Billionaire Michael Bloomberg has raised over $16 million to help former felons restore their voting rights in the critical battleground state of Florida, a person familiar with the matter said on Tuesday.
The fundraising tally comes just over a week after Bloomberg aides said the former New York City mayor, who made an unsuccessful 2020 bid for the Democratic nomination, would spend at least $100 million to help Democrat Joe Biden’s campaign against President Donald Trump in Florida.
“The right to vote is fundamental to our democracy and no American should be denied that right,” Bloomberg said in an emailed statement, adding that he is working with a group that has been helping former felons’ pay fines and access the ballot box.
In-state voting by mail starts on Thursday in Florida, which will be the biggest prize among competitive states on Nov. 3’s Election Day, offering 29 of the 270 Electoral College votes needed to win.
Florida voters in 2018 approved an amendment to the state’s constitution to grant voting rights to felons who served their time and were not convicted of murder or sex crimes.
Republicans later backed a law requiring people with past felony convictions to pay court fines and fees before being able to vote. A federal appeals court upheld that law this month, reversing a lower court ruling that held the measure unconstitutional.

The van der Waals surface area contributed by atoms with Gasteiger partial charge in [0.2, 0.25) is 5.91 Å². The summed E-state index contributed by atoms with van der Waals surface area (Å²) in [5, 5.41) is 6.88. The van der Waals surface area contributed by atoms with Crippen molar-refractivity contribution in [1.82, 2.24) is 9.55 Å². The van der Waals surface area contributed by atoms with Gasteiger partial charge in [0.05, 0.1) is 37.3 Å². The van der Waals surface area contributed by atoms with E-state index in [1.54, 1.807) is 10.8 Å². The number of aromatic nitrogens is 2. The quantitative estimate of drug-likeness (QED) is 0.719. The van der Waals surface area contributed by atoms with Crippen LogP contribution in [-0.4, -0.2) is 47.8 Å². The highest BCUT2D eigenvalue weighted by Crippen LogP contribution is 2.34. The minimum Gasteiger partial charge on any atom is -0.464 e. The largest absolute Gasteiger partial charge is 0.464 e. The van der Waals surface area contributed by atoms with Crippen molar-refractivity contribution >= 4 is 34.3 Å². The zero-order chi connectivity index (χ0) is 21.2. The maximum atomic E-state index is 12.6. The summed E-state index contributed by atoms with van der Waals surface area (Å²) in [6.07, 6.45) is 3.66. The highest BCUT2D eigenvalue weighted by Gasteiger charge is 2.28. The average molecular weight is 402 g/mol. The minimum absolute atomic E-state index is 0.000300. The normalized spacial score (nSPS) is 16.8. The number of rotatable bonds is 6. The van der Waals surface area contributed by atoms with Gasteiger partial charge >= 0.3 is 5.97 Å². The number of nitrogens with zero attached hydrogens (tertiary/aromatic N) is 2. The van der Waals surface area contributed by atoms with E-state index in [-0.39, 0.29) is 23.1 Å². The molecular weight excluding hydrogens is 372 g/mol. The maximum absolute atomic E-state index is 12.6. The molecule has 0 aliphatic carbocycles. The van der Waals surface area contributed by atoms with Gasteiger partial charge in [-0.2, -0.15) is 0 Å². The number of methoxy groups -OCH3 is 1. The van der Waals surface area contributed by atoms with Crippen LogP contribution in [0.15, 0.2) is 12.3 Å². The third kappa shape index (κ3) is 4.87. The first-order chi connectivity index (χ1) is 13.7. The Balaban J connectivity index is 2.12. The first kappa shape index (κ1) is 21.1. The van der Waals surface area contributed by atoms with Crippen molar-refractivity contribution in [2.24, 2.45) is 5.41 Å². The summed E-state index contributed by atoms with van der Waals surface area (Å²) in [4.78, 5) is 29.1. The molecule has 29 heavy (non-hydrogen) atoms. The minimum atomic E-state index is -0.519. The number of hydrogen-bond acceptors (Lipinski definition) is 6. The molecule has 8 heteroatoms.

Voting rights advocates and Democrats have accused Republicans in a number of states of passing laws aimed at suppressing the voting ability of groups who tend to support Democratic candidates.
Bloomberg promised to be a political force even after spending $1 billion of his own money to unsuccessfully compete with Biden for the Democratic Party presidential nomination.
He sees an opportunity to make a difference in the closing weeks of the race in Florida, a state Trump won by 113,000 votes in 2016, or 1.2 percentage points.
The president has since adopted the state as his residence and visits regularly. Recent polls have shown Biden with a very slim margin there.
SOURCE: Reuters, Trevor Hunnicutt